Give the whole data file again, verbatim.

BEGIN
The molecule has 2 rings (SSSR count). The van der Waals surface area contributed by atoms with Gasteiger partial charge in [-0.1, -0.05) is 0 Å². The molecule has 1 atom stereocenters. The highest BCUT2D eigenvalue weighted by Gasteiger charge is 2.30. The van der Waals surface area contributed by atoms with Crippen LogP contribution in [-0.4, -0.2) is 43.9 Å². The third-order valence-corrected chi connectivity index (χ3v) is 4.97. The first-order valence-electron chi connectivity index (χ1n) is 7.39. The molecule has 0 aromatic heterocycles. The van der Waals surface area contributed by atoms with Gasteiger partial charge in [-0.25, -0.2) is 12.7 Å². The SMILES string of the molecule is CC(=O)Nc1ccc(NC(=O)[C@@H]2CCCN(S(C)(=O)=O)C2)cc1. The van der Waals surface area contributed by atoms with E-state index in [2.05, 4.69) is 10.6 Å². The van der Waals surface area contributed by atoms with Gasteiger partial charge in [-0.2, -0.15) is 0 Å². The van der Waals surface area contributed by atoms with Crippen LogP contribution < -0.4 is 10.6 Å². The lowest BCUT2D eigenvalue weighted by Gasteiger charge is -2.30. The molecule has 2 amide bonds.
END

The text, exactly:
The molecule has 2 rings (SSSR count). The van der Waals surface area contributed by atoms with Gasteiger partial charge in [-0.1, -0.05) is 0 Å². The molecule has 1 atom stereocenters. The highest BCUT2D eigenvalue weighted by Gasteiger charge is 2.30. The van der Waals surface area contributed by atoms with Crippen LogP contribution in [-0.4, -0.2) is 43.9 Å². The third-order valence-corrected chi connectivity index (χ3v) is 4.97. The first-order valence-electron chi connectivity index (χ1n) is 7.39. The molecule has 0 aromatic heterocycles. The van der Waals surface area contributed by atoms with Gasteiger partial charge in [-0.25, -0.2) is 12.7 Å². The SMILES string of the molecule is CC(=O)Nc1ccc(NC(=O)[C@@H]2CCCN(S(C)(=O)=O)C2)cc1. The van der Waals surface area contributed by atoms with E-state index in [2.05, 4.69) is 10.6 Å². The van der Waals surface area contributed by atoms with Gasteiger partial charge in [-0.2, -0.15) is 0 Å². The van der Waals surface area contributed by atoms with Crippen LogP contribution < -0.4 is 10.6 Å². The lowest BCUT2D eigenvalue weighted by Gasteiger charge is -2.30. The molecule has 2 amide bonds.